The Consumer Branch: Pitching heavy
To best support your consumer accounts, you need to think about why the brand is selling what it is and why its products/offerings can be of importance to its audience. This means putting yourself in the shoes of your client and their target audience. For example, you will be placed on the amazing Seasons 52 account. Seasons 52 is part of Darden Restaurants, along with Olive Garden, The Capital Grille, Eddie V’s Prime Seafood and others. As a “Fresh Grill + Wine Bar,” Seasons 52 differentiates itself through its healthy, seasonal ingredients. Therefore, when pitching for the restaurant, your most successful hits will be when you include new items on the menu in your invitation. You want to promote your client by explaining to their consumers why trying the, for example, brunch menu at Seasons, is such a rewarding opportunity for a food reporter.
The B2B Branch: Research heavy
Gorkana and Talkwalker are hugely important as an intern at Peppercomm! Gorkana helps to pin down the right journalists/reporters/broadcasters to pitch and Talkwalker is an even better search engine than Google. Please pay attention during intern orientation when these sites are covered – it is rare that an agency offers such an in-depth onboarding.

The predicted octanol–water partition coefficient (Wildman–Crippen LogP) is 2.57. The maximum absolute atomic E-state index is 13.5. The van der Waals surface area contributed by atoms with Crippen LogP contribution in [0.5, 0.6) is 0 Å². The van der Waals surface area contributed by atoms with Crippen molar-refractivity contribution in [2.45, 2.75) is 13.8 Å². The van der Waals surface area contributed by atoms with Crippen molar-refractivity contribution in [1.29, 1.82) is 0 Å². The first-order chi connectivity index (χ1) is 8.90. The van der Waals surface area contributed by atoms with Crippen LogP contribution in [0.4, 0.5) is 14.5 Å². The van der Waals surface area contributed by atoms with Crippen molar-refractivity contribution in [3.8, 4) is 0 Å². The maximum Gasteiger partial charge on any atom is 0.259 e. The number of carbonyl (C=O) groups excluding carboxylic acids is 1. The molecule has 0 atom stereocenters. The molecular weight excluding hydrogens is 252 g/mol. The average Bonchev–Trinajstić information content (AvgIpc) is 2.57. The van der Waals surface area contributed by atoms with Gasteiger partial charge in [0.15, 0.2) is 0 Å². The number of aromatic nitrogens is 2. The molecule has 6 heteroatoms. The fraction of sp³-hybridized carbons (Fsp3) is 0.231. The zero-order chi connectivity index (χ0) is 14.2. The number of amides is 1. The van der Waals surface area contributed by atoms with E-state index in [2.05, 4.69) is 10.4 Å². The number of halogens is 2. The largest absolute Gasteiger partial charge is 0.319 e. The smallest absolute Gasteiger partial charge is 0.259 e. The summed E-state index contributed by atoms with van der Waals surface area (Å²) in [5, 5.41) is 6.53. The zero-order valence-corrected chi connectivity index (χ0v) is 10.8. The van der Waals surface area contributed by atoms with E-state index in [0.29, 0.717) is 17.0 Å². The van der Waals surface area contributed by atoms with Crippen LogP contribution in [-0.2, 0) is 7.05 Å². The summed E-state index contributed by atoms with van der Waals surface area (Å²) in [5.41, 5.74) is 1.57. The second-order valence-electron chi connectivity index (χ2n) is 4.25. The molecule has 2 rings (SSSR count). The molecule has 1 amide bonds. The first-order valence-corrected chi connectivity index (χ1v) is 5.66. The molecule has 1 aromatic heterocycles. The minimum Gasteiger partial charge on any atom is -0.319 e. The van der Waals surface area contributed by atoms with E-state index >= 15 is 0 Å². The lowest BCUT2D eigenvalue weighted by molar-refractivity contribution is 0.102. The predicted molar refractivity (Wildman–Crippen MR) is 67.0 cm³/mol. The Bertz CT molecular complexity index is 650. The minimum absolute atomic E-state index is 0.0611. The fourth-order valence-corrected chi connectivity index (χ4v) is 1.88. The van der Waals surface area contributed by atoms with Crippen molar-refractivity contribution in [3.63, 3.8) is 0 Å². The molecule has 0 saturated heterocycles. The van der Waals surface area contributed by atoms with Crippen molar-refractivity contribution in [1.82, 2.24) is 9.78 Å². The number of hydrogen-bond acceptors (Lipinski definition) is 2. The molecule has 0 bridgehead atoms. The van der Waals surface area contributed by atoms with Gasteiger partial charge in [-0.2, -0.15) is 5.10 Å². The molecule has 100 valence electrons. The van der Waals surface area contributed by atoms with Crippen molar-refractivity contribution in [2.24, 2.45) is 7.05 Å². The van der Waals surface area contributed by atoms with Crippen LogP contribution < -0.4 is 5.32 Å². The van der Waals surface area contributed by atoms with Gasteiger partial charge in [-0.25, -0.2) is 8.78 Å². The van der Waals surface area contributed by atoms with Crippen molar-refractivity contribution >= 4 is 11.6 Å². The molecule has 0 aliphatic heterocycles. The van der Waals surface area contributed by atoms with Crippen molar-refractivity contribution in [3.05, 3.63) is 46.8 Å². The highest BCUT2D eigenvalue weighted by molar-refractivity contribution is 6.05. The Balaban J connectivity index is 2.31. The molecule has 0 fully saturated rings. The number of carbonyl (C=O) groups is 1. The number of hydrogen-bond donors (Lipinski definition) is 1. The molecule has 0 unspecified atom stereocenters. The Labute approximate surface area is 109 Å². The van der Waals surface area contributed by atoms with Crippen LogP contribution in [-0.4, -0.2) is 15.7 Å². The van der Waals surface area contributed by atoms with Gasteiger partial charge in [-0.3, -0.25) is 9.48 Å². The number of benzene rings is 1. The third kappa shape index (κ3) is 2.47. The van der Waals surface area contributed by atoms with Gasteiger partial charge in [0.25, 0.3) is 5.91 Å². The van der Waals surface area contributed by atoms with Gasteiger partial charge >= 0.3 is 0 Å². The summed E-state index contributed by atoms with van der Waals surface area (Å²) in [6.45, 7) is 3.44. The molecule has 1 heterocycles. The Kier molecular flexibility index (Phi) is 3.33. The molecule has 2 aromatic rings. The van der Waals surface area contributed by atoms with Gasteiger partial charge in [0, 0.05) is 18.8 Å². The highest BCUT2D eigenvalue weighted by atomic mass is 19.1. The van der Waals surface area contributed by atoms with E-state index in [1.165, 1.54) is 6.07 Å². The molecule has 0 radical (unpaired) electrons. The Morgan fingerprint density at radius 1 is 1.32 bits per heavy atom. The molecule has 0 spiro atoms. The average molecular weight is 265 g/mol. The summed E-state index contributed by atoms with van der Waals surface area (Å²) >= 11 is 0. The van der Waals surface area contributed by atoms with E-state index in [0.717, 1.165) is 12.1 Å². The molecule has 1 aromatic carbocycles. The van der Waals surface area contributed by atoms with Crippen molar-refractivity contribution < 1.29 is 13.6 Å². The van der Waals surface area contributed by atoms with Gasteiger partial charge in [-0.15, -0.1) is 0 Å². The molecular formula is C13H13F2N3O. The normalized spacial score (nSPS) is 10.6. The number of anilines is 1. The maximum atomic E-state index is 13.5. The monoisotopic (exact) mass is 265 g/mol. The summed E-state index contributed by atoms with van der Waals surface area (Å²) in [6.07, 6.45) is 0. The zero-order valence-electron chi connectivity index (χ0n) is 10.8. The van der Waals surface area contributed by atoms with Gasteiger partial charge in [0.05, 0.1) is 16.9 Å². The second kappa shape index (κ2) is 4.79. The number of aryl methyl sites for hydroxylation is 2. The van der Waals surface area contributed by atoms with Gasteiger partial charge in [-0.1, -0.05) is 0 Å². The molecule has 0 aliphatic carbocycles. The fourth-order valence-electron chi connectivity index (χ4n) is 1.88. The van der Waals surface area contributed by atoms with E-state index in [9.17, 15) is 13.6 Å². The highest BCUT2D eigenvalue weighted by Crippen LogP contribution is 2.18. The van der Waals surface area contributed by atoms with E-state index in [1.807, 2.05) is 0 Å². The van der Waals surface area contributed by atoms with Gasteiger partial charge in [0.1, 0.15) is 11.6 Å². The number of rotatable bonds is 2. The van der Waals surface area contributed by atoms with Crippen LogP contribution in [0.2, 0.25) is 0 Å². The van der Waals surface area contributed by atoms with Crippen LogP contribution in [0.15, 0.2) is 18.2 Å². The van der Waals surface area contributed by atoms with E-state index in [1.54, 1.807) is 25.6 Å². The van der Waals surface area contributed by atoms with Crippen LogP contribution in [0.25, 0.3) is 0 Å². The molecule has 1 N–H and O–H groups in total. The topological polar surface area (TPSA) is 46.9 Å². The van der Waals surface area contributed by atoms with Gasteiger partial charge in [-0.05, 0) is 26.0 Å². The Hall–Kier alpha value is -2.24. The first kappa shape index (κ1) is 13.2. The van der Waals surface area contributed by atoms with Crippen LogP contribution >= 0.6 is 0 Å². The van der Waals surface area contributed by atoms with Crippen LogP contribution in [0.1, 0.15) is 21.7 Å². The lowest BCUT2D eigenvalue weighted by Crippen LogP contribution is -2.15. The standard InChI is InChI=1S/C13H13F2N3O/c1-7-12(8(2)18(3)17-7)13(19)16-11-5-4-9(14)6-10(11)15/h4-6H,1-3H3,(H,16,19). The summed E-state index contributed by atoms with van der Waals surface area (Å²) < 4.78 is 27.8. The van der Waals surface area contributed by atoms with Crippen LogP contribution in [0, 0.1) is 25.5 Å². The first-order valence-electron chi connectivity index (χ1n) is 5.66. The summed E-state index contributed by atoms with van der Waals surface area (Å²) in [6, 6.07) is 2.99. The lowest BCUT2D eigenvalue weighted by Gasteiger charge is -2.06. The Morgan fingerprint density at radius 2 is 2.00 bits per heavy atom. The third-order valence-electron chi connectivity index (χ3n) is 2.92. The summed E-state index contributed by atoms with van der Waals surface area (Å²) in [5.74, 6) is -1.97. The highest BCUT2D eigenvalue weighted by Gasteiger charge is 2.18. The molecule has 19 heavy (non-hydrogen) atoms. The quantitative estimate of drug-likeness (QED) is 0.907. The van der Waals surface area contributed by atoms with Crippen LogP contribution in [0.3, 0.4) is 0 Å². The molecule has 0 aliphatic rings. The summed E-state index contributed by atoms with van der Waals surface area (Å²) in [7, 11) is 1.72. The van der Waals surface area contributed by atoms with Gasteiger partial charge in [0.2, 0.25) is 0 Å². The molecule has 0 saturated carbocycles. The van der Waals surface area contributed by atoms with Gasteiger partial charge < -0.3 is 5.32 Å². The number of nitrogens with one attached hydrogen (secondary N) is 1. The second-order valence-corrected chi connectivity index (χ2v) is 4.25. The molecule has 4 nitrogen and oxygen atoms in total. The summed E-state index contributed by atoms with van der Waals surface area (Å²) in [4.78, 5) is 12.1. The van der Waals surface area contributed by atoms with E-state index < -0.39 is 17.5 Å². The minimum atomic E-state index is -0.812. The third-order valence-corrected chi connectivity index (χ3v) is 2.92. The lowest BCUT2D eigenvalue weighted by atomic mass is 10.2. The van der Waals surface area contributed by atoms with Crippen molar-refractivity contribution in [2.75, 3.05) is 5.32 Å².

The Financial Branch: Organization heavy
The key to succeeding in your financial accounts is being politically and economically aware. Your biggest tasks on these accounts, EY Insurance and Raymond James, will be briefing documents and competitor analyses. Formatting is very precise and specific to each account, whether it’s bolding, spacing or wording. Make sure to ask for any previous examples, if necessary. Even more important, however, is accurate content. Do your research! You will have various questions about the insurance industry and you should ask as many as necessary. Out of every PR sector, financial will by far use the most acronyms. Here is a little preview:
SME: Subject Matter Expert (an individual who can best speak for a specific topic)
FASB: Financial Account Standards Board (U.S. accounting principles)